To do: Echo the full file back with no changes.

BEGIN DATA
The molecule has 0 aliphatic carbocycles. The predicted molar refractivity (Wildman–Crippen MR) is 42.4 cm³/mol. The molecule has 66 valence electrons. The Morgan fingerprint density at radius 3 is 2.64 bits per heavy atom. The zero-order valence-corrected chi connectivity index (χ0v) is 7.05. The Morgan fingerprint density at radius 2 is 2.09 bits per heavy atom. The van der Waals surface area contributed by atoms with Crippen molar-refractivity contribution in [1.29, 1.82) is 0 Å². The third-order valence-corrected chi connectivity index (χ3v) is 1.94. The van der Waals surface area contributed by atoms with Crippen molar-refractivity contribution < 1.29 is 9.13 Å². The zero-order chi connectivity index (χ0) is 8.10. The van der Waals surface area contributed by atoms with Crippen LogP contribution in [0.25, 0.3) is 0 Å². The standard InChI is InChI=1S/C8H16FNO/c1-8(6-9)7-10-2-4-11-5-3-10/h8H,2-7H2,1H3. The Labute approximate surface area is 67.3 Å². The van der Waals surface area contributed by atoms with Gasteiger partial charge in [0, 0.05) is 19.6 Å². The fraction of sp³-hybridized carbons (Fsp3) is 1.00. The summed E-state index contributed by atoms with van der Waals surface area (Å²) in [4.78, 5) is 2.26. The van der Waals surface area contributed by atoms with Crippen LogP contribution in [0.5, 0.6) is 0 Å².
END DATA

The molecule has 0 aliphatic carbocycles. The predicted molar refractivity (Wildman–Crippen MR) is 42.4 cm³/mol. The molecule has 66 valence electrons. The Morgan fingerprint density at radius 3 is 2.64 bits per heavy atom. The zero-order valence-corrected chi connectivity index (χ0v) is 7.05. The Morgan fingerprint density at radius 2 is 2.09 bits per heavy atom. The van der Waals surface area contributed by atoms with Crippen molar-refractivity contribution in [1.29, 1.82) is 0 Å². The third-order valence-corrected chi connectivity index (χ3v) is 1.94. The van der Waals surface area contributed by atoms with Crippen molar-refractivity contribution < 1.29 is 9.13 Å². The zero-order chi connectivity index (χ0) is 8.10. The van der Waals surface area contributed by atoms with Crippen LogP contribution in [0.25, 0.3) is 0 Å². The standard InChI is InChI=1S/C8H16FNO/c1-8(6-9)7-10-2-4-11-5-3-10/h8H,2-7H2,1H3. The Labute approximate surface area is 67.3 Å². The van der Waals surface area contributed by atoms with Gasteiger partial charge in [0, 0.05) is 19.6 Å². The fraction of sp³-hybridized carbons (Fsp3) is 1.00. The summed E-state index contributed by atoms with van der Waals surface area (Å²) in [4.78, 5) is 2.26. The van der Waals surface area contributed by atoms with Crippen LogP contribution in [0.5, 0.6) is 0 Å².